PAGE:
Introduction New in-vehicle technologies such as navigation systems, vision enhancement systems and onboard Internet connections are presumed to increase in popularity and number in the not-so-far-away future vehicle. A subdivision has been made between advanced driver assistance systems (ADAS) with driving support functions and in-vehicle information systems (IVIS) that have other functions than those related to driving. Both car drivers and passengers may benefit from new technology, but some in-vehicle systems may not be suitable or appropriate for use in moving vehicles in the current road transport system. It is generally acknowledged that IVIS can cause distraction by diverting the driver’s attention from the driving task. In fact, even some driver assistance systems may occasionally call for attention. However, being an integrated part of the driving task, their impact is usually not classified as distraction but as cognitive load. Regardless of type, IVIS and ADAS require drivers to sometimes divide their attention between in-vehicle information and information in the driving environment. The impact of these devices on attention may depend both on the design and on the function of such devices. Therefore it is possible that minor physical differences between devices with the same general functions affect driver attention, and methods sensitive for such differences would produce valuable information for safer IVIS design useful to authorities, users and producers of ADAS and IVIS. The secondary-task method is a frequently used tool for the measurement of human capacity limitation. Although the theoretical status of dual-task and secondary-task methods has been under debate, many secondary tasks have been used (see Ogden, Levine, & Eisner, 1979; Wierwille & Gutman, 1978; Wierwille, Rahimi, & Casali, 1985) in the attempt to objectively measure cognitive load or “spare capacity” in applied contexts including driving in real traffic. The present paper outlines two main lines of research with secondary-task methods particularly in traffic-related contexts. Moreover, the sensitivity of the recently developed peripheral detection task (PDT)-method to the presence and to the modality of navigation messages during driving in a built-up area is tested. 1.1. Factors affecting processing efficiency under dual-task conditions: Automaticity, multiple resources and task priority Time-sharing between concurrent tasks or components of a complex task is usually associated with a cost of concurrence assumed to reflect the limited capacity of the human information system (Broadbent, 1958; see also Broadbent, 1982). Exceptions are the concurrent performance of very easy tasks i.e. tasks with a small demand on processing resources or tasks that can be processed in parallel due to automatic processing, which is known to develop from considerable amounts of consistent training (Shiffrin & Schneider, 1977). The degree of interference between concurrent tasks can be manipulated by task structure and task priority. Results from dual-task studies (Brooks, 1968; see also Baddeley, 1976; Wickens & Liu, 1988) strongly suggest that verbal and spatial processing use different resource pools. In accordance with multiple-resource theory, performance decrements are less severe during concurrent performance of cross-modal tasks compared with intra-modal ones (Wickens, Sandry, & Vidulich, 1983). Instructions about prioritisation of concurrent tasks have been found to affect performance accordingly (Schneider & Fisk, 1982; see also Wickens & Hollands, 2000) and in fact a most popular example of spontaneous task prioritisation is a car driver interrupting an ongoing conversation due to increased traffic task demand. Apparently, during driving, the driving task has a natural first priority while tasks unrelated to driving have a lower priority. However, spontaneous prioritisation of traffic-related information over other sources of information, should not be overestimated. Recent research indicates that in-car activities such as the use of cellular phones are associated with an increase in accident risk (Sagberg, 2001; see also Stevens & Paulo, 1997). Numerous results from basic research also indicate vulnerability of visual search to automatic capture of attention by salient stimulus features (Theeuwes, 1994). A most intrusive stimulus feature relevant to the secondary-task technique is abrupt onset and offset of stimuli (see Yantis & Jonides, 1990). 1.2. Studies with cross-modal and intra-modal secondary tasks during driving Secondary tasks have been used in real traffic for measuring variation in drivers’ cognitive load while driving. Brown and Poulton (1961), Wiegand (1974) and Harms (1991) used mental arithmetic i.e. calculation tasks as secondary tasks during driving in different traffic environments. The purpose of these studies was to investigate the relationship between “cognitive load” or “spare capacity” and variation in the driving environment. Both Brown and Poulton (1961) and Wiegand (1974) reported that subjects completed fewer calculation tasks in more complex driving environments than in simpler ones. The former study also included analysis of speed variations and a lower speed was found in complex driving environments (city traffic) than in simpler ones (residential areas). In the studies reported by Harms (1991) prolonged reaction time to calculation tasks was consistently found, in combination with a lower driving speed in more complex driving environments––i.e. different village areas and close to rural junctions––than on the observed adjoining road segments. The general interpretation of the results in the above-mentioned studies in terms of “cognitive load” or “spare capacity” is reasonable since the calculation tasks were presented verbally, were presented on a regular basis and required verbal responses. Regular presentation supports task prioritisation and reduces intrusiveness of secondary-task stimuli. Moreover, separation of the auditory-verbal secondary task from the task of driving (visual-motor) by sense modality should have reduced structural interference to a minimum in all these studies. Another line of research on cognitive load in traffic is that based on visual secondary tasks. Visual secondary tasks are primarily indicators of visual demand, which is most prevalent in driving. Some studies have suggested that detection of simple visual stimuli is also sensitive to variation in cognitive load. In an early study, Lee and Triggs (1976) found that increased environmental complexity during driving affected the detection of peripherally presented stimuli. They also reported a stronger effect in the left visual hemi-field than in the right one. Later, Miura (1986) demonstrated that task demand rather than visual complexity affected eye movement patterns as well as sensitivity in the driver’s visual periphery. Results obtained in other contexts than traffic support the assumption that peripherally presented stimuli are less likely to be detected at high levels of perceptual load in the foveal field of view (see Rinalducci & Rose, 1986; Williams, 1988). Chan and Courtney (1993) demonstrated that variance in cognitive demand also affected sensitivity in the visual periphery at a constant level of perceptual load in the foveal field. Their subjects were required to either name or add digits, presented in the foveal field and these instructions were found to affect the detection of peripheral stimuli although these were identical in both conditions. Recently, a study of visual search for hazards in videotaped traffic scenes (Crundall et al., 1999a and Crundall et al., 1999b) has demonstrated that the presence of traffic hazards on videotapes resulted in lower detection rate for peripherally presented stimuli. Apparently, detection of simple stimuli presented in the visual periphery is sensitive both to perceptual load in the foveal field and to task load. 1.3. Previous work with the PDT-method The PDT-method is based on the above-mentioned findings. The method involves frequent presentation of simple visual stimuli at random positions with eccentricities ranging between 5° and 25° left of the driver’s normal line of sight, and 2–5° over the horizon (in a driving simulator) or over the car console during driving (in a real car) (see Fig. 1). Subjects are instructed to detect as many stimuli as fast as possible without, at any moment of driving, withdrawing attention from the road scene. The method was first used in a simulator study in which different designs and functions of an ADAS was evaluated (Martens & Van Winsum, 1999). In the first part of this study, PDT-performance on baseline sections on motorways and rural roads was compared with PDT-performance on the same road segments where subjects were exposed to critical traffic scenarios. Compared to road sections without prespecified scenarios a decrease in hit rate and an increase in mean reaction time was found on road segments with unexpected traffic events and road scenarios requiring immediate action. The subjects were subdivided into three groups, a control group, and two experimental groups, equipped with an ADAS. Experimental groups were provided with visual warnings in case of critical traffic scenarios. In addition to visual warnings, one group received tactile warnings while the other group received verbal warnings. PDT-performance was analysed from the onset of a warning until 10 s after (corresponding to the duration of the visual message). Analysis of reaction times and hit rates in those intervals showed that tactile warnings were less damaging to PDT-performance than were verbal warnings. Olsson (2000) successfully transferred the PDT-method to field conditions. She used the same road types as the two previous studies and related PDT-performance to subjects’ monitoring of in-car equipment during driving. Subjects were presented with three different tasks, one (the radio task) was to report the preset car-radio frequency and find a specific radio station, the other (the CD-task) was to turn on the CD, play a specific track on a specific CD and then to return to the radio mode. Subjects in this experiment were also presented with a third task, mental calculation, which demand neither visual nor motor activity. Compared to a baseline, both reaction time and hit rate were generally affected by the presence of in-car tasks. Some differences between tasks were reported: Counting-backwards increased PDT reaction time dramatically and more than any other task but this effect was only found on the rural road. A higher hit rate was observed for the radio task than for the CD task. Some difference in PDT-performance between in-car tasks and different road types remained unexplained in this study. However, the finding that the counting-backwards task affected PDT-performance essentially the same as the tasks that demanded motor and visual activity, strongly suggested that PDT-performance is also sensitive to cognitive load. The figure shows position of stimuli in the instrumented car. The white arrow ... Fig. 1. The figure shows position of stimuli in the instrumented car. The white arrow marked with A points to the reflection of the LED in the windscreen. The arrow marked with B points to the navigation system. The telephone was not used in this experiment. Figure options 1.4. Another test of the PDT-method: Is it sensitive to the modality of equivalent IVIS messages? The results of the previous studies make the PDT-method a promising candidate for a standard procedure for the estimation of distraction from IVIS and ADAS, but it requires some further testing. In fact, the PDT-method is based on a visual secondary task and although previous studies suggested that this method is also sensitive to cognitive load, it might be sensitive to the sense modality of equivalent messages as well. This assumption is consistent with findings reported by Verwey (1993) that variance in traffic scenes affected a visual secondary task––regardless of its demand on processing (naming versus adding visually presented digits)––more than an equivalent verbal secondary task. Prior to the use of the PDT-method for comparative measurements of the impact of IVIS on driver attention, it is important to test the method with equivalent visual and verbal information primary sources of information. This would clarify the importance of stimulus modality to PDT-performance. However, sensitivity to task demand variation in the driving environment might easily overshadow the occasional captures of attention by IVIS messages. This would even be more likely in built-up areas with greater variation in traffic scenarios and road user categories than on the rural roads or motorways as used by Olsson (2000). In the present study, all subjects were exposed to the two navigation conditions (memory-based versus navigation system based). However, in the navigation system condition the subjects were randomly assigned to one out of three groups with different message modalities: Navigation messages were presented either visually, verbally or both visually and verbally (full instruction). Assuming that variance in traffic task demand would not overshadow the occasional captures of attention caused by navigation messages, the effect of the modality of the navigation messages on PDT-performance can be analysed and the importance of sense modality of the messages to PDT-performance can be clarified.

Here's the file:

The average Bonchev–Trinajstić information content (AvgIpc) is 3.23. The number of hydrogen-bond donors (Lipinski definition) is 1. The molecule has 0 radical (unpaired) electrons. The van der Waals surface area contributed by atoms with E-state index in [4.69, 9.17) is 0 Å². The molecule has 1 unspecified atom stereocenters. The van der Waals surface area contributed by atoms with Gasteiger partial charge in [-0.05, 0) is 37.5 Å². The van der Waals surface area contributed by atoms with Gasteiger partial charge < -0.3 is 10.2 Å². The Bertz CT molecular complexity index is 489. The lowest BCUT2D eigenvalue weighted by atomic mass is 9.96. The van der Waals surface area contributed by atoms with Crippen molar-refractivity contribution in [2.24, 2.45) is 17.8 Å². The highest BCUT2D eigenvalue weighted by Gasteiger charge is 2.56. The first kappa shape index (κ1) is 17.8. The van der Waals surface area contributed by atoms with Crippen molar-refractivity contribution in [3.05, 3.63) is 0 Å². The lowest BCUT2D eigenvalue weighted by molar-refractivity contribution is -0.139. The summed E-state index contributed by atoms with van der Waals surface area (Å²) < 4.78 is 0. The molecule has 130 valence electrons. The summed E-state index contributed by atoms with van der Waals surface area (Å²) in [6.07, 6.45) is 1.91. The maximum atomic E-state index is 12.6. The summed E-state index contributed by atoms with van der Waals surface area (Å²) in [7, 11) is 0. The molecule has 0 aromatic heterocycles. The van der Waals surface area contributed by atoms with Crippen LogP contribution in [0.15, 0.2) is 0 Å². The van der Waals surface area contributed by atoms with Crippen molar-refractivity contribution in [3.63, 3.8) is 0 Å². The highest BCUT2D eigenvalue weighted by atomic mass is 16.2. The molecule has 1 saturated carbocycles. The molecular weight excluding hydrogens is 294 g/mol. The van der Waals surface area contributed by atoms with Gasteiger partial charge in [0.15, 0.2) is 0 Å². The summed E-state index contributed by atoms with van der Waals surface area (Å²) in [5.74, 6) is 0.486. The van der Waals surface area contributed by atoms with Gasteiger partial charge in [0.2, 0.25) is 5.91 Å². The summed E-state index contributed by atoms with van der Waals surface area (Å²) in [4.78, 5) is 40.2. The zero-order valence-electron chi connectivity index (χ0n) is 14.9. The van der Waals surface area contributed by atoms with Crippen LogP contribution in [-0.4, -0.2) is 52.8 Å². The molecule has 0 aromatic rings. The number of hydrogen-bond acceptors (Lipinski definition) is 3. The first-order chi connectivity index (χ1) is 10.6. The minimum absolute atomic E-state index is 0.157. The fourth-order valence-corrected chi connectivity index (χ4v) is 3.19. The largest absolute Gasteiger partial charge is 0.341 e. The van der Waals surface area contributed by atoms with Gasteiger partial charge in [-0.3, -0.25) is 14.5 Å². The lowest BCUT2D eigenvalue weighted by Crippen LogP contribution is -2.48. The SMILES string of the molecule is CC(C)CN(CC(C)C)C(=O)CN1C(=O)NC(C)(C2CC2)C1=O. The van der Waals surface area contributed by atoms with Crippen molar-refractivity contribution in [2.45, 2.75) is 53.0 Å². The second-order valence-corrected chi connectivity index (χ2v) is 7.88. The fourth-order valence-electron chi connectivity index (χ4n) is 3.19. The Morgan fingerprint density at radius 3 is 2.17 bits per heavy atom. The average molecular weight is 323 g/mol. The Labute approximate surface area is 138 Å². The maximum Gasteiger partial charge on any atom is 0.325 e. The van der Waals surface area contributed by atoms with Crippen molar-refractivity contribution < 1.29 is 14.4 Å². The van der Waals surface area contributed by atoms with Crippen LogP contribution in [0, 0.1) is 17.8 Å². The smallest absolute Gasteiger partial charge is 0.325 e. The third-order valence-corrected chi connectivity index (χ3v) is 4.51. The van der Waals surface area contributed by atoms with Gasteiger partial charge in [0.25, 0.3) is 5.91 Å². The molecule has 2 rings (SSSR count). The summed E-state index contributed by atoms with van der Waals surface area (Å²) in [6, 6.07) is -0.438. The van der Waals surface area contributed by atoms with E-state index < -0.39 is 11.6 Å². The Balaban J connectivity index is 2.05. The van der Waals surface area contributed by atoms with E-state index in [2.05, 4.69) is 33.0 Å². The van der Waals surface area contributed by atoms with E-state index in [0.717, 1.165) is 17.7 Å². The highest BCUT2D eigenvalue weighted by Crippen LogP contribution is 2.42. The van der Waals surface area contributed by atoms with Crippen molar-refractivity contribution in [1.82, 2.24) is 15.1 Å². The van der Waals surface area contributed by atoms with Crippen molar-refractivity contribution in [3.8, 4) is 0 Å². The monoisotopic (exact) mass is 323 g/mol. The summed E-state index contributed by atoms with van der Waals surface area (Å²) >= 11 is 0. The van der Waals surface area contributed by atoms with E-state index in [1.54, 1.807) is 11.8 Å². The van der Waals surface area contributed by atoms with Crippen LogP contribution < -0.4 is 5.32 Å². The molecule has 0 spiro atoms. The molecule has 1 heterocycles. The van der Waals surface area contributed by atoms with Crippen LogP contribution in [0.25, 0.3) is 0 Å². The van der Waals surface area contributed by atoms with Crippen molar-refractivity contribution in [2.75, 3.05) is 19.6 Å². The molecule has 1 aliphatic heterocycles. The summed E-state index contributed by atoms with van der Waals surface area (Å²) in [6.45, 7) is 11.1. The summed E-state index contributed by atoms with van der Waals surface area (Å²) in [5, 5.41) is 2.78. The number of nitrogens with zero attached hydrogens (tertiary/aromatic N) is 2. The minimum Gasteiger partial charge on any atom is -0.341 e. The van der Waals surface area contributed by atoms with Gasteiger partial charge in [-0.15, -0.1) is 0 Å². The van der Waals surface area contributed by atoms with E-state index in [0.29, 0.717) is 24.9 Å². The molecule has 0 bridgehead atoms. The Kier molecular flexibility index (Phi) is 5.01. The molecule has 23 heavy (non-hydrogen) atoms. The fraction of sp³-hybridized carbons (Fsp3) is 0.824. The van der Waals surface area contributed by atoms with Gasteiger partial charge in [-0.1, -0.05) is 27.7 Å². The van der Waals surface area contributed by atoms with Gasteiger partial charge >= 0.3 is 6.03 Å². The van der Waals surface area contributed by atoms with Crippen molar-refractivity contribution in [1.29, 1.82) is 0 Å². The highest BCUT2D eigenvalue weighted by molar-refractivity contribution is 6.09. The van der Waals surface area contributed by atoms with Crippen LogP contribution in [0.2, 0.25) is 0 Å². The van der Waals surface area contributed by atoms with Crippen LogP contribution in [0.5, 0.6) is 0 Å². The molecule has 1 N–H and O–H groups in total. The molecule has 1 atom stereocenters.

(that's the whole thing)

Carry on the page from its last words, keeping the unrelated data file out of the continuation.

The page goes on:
نتیجه گیری انگلیسی
5. Conclusions In line with results from previous studies, PDT-performance showed a remarkable sensitivity to calls for attention due to navigation messages in the present experiment. By presenting subjects the navigation messages with the same content and on identical locations during driving, only the mode of presentation was varied in the present experiment. It was demonstrated that PDT-performance was not unrelated to the mode of presentation. On the basis of this finding it may be questioned whether the PDT-task is suitable as the only standard method for measuring distraction from IVIS. Apparently, a method or combination of methods, being less dependent on mode of presentation, would be more useful for measuring distraction and cognitive load more generally. On the other hand, the driving task requires continuous visual information processing and visual distraction is a very important component in safety evaluation of IVIS, therefore the method should have a prominent status in a test battery for safety evaluation of IVIS and ADAS.